Director: Sam Liu
Publisher: Warner Brothers Animation and DC Comics
Other than the 1978 Superman starring Christopher Reeve, I’ve never been a huge fan of the Man of Steel. In fact the only time I’ve ever read one of the comics was for a college paper I did on his death and how his goodie, goodie attitude was to blame for it. I’ve waited patiently for something to get me to care about that character, and after viewing All Star Superman I might as well make myself comfortable, because I’ll be waiting a while longer.
I may not be a fan of Superman, but I am a fan of Lex Luthor’s elaborate and overly plotted plans for Superman’s death. Have you ever played Mouse Trap? Now be honest, have you ever actually finished the game, or have you just put the pieces of the trap together because things got too involved to be fun anymore? I’m in that second group.
Lex’s plans are ridiculous, and the one featured in All Star Superman is definitely Mouse Trap quality. Lex sabotages a mission to the Sun, knowing Superman will intervene, thus exposing Superman to an extreme dose of solar radiation, resulting in a slow and painful death. A mission to the Sun? I’d suggest it might be easier to construct a lead box, fill it with kryptonite and lure Superman into it using Lois Lane as bait. Then at his weakest point open fire. Easy and done. But since Lex downright refuses to do anything the simple way, we the viewers are treated to 76 minutes of pointless storytelling.
In a way, it hurts to write something so negative about a final project by the now late but always great, Dwayne McDuffie, but it’s more the directing and editing that are at fault. Apparently, All Star Superman the comic is considered one of the best Superman comics in the past decade, and perhaps ever, which saddens me.
I’m saddened not because the comic is considered great, but because the source material was so mishandled and in a way mistreated. The movie is so chopped up and pieced together that it doesn’t seem like one continuous film. I have not read the original comic, but I would assume since it seems so loved that it wasn’t as poorly spaced and was a coherent story.
Ugh, I don’t even know how to describe what was put on film. It was almost like vignettes, which would have been fine if there was transition between the chapters. We, the viewers, were not lucky enough to have gotten that. What we got were small sections of stories that would have been good on their own if fleshed out into full hour-and-a-half movies. Lois is granted powers for a day, and sure, that could be a lot of fun; Samson and Atlas make an appearance, and lots of antics abound. Then Superman leaves for a month only to return to find two lost Kryptonians have found their way to Earth and taken over in his place. Again, this could have been a great separate story, but it was cut down to a fractional and practically unimportant part of All-Star Superman.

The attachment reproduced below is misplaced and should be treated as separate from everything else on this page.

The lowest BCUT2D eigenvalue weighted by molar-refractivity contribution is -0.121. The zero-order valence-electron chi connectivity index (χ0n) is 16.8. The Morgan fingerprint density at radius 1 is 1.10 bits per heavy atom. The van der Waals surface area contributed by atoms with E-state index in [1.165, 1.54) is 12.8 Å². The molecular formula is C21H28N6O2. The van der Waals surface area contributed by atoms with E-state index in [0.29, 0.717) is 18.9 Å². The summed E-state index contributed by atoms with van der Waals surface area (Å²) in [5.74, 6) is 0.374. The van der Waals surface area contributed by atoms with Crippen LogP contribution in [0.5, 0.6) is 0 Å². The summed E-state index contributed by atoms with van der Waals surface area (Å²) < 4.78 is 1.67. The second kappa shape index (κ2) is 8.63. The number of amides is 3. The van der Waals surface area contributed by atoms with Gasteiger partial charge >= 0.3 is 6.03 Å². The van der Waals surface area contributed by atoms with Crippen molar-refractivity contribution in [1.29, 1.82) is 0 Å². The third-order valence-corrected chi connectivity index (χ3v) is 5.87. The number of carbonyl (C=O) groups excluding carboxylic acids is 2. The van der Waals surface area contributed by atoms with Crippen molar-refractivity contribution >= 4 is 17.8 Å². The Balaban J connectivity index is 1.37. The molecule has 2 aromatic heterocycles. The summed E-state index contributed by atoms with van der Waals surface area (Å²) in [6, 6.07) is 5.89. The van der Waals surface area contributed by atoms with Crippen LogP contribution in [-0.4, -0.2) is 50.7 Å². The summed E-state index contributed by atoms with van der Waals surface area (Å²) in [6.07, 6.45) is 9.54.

It frustrates me when I write reviews like this. I always want something to be good, but the plain truth is not everything is going to be. It honestly took me a few hours to finish watching the movie because I would get distracted by something more interesting, and that’s never a good sign.
The last time that happened to me was Spider-Man 3. The movie was just missing that something special—its glue, its purpose. The voice casting was all right, but nothing spectacular like the animated Wonder Woman movie that was released a few years ago. Christina Hendricks (Mad Men) voices Lois Lane, and out of the whole cast she was the most charismatic and worthy of the character.
I don’t know what more to say really. This was just an overall disappointment due to the lack of thought put into it. It could have been laid out better, told better; it just could have been better. Superman, being the greatest of superheroes, deservers a decent movie, and there hasn’t been one in a long time. This animated time waster certainly isn’t helping the franchise any. There have definitely been better animated superhero movies out there, and if you’re looking for a good Superman title, I would stick with the animated T.V. show that aired in 1996.